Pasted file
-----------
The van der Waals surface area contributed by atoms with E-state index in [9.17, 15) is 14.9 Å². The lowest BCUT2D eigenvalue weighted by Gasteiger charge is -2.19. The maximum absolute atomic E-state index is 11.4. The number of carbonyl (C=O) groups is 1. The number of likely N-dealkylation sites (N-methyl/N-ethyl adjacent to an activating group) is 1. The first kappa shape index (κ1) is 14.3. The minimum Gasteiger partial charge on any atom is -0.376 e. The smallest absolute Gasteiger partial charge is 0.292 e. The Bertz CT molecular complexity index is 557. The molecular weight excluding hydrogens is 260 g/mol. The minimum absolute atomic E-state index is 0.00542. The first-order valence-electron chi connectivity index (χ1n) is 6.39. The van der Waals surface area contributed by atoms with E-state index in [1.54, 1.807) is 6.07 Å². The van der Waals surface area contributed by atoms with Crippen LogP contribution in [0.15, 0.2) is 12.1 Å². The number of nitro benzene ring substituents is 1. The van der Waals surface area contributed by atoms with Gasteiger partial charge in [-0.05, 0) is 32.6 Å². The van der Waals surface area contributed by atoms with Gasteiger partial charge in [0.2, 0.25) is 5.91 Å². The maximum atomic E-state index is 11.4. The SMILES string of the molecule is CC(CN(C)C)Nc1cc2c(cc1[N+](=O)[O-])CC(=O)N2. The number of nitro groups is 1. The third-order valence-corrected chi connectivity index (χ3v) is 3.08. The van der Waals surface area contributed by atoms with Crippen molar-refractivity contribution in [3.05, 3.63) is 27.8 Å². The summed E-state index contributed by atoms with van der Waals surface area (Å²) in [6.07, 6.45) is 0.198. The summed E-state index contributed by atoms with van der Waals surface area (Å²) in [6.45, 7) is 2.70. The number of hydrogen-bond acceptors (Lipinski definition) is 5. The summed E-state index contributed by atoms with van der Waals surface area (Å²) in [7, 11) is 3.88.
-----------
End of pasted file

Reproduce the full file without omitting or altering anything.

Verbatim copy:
The van der Waals surface area contributed by atoms with E-state index in [9.17, 15) is 14.9 Å². The lowest BCUT2D eigenvalue weighted by Gasteiger charge is -2.19. The maximum absolute atomic E-state index is 11.4. The number of carbonyl (C=O) groups is 1. The number of likely N-dealkylation sites (N-methyl/N-ethyl adjacent to an activating group) is 1. The first kappa shape index (κ1) is 14.3. The minimum Gasteiger partial charge on any atom is -0.376 e. The smallest absolute Gasteiger partial charge is 0.292 e. The Bertz CT molecular complexity index is 557. The molecular weight excluding hydrogens is 260 g/mol. The minimum absolute atomic E-state index is 0.00542. The first-order valence-electron chi connectivity index (χ1n) is 6.39. The van der Waals surface area contributed by atoms with E-state index in [1.54, 1.807) is 6.07 Å². The van der Waals surface area contributed by atoms with Crippen LogP contribution in [0.15, 0.2) is 12.1 Å². The number of nitro benzene ring substituents is 1. The van der Waals surface area contributed by atoms with Gasteiger partial charge in [-0.05, 0) is 32.6 Å². The van der Waals surface area contributed by atoms with Gasteiger partial charge in [0.2, 0.25) is 5.91 Å². The maximum atomic E-state index is 11.4. The SMILES string of the molecule is CC(CN(C)C)Nc1cc2c(cc1[N+](=O)[O-])CC(=O)N2. The number of nitro groups is 1. The third-order valence-corrected chi connectivity index (χ3v) is 3.08. The van der Waals surface area contributed by atoms with Crippen molar-refractivity contribution in [3.05, 3.63) is 27.8 Å². The summed E-state index contributed by atoms with van der Waals surface area (Å²) in [6.07, 6.45) is 0.198. The summed E-state index contributed by atoms with van der Waals surface area (Å²) in [6.45, 7) is 2.70. The number of hydrogen-bond acceptors (Lipinski definition) is 5. The summed E-state index contributed by atoms with van der Waals surface area (Å²) in [7, 11) is 3.88.